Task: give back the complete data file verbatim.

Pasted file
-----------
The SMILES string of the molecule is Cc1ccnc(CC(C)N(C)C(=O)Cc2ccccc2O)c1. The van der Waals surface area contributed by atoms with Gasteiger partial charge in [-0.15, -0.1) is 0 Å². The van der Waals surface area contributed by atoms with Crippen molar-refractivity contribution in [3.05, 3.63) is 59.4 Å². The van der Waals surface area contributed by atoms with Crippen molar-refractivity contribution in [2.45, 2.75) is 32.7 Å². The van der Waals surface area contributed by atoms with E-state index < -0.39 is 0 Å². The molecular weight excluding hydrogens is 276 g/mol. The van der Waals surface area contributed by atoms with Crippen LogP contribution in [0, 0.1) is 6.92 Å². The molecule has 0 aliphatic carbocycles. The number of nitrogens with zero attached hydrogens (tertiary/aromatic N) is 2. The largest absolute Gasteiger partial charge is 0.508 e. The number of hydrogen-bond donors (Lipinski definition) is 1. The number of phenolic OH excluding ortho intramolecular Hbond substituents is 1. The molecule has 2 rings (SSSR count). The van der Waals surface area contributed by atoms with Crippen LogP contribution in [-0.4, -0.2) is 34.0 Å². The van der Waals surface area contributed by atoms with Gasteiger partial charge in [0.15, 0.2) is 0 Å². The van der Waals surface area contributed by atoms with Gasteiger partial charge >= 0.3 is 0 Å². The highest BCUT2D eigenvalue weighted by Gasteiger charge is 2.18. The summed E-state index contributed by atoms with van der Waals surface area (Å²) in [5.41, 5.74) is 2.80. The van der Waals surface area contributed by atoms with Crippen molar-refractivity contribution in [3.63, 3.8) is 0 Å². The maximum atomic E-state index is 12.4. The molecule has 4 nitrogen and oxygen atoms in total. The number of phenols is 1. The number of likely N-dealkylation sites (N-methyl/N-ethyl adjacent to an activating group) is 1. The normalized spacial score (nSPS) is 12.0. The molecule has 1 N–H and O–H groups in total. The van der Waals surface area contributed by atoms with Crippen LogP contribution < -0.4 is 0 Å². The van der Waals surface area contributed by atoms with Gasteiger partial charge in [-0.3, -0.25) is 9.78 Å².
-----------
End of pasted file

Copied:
The SMILES string of the molecule is Cc1ccnc(CC(C)N(C)C(=O)Cc2ccccc2O)c1. The van der Waals surface area contributed by atoms with Gasteiger partial charge in [-0.15, -0.1) is 0 Å². The van der Waals surface area contributed by atoms with Crippen molar-refractivity contribution in [3.05, 3.63) is 59.4 Å². The van der Waals surface area contributed by atoms with Crippen molar-refractivity contribution in [2.45, 2.75) is 32.7 Å². The van der Waals surface area contributed by atoms with E-state index < -0.39 is 0 Å². The molecular weight excluding hydrogens is 276 g/mol. The van der Waals surface area contributed by atoms with Crippen LogP contribution in [0, 0.1) is 6.92 Å². The molecule has 0 aliphatic carbocycles. The number of nitrogens with zero attached hydrogens (tertiary/aromatic N) is 2. The largest absolute Gasteiger partial charge is 0.508 e. The number of hydrogen-bond donors (Lipinski definition) is 1. The number of phenolic OH excluding ortho intramolecular Hbond substituents is 1. The molecule has 2 rings (SSSR count). The van der Waals surface area contributed by atoms with Crippen LogP contribution in [-0.4, -0.2) is 34.0 Å². The van der Waals surface area contributed by atoms with Gasteiger partial charge in [0.15, 0.2) is 0 Å². The van der Waals surface area contributed by atoms with Gasteiger partial charge >= 0.3 is 0 Å². The highest BCUT2D eigenvalue weighted by Gasteiger charge is 2.18. The summed E-state index contributed by atoms with van der Waals surface area (Å²) in [5.41, 5.74) is 2.80. The van der Waals surface area contributed by atoms with Crippen molar-refractivity contribution in [3.63, 3.8) is 0 Å². The maximum atomic E-state index is 12.4. The molecule has 4 nitrogen and oxygen atoms in total. The number of phenols is 1. The number of likely N-dealkylation sites (N-methyl/N-ethyl adjacent to an activating group) is 1. The normalized spacial score (nSPS) is 12.0. The molecule has 1 N–H and O–H groups in total. The van der Waals surface area contributed by atoms with Crippen LogP contribution < -0.4 is 0 Å². The van der Waals surface area contributed by atoms with Gasteiger partial charge in [-0.3, -0.25) is 9.78 Å².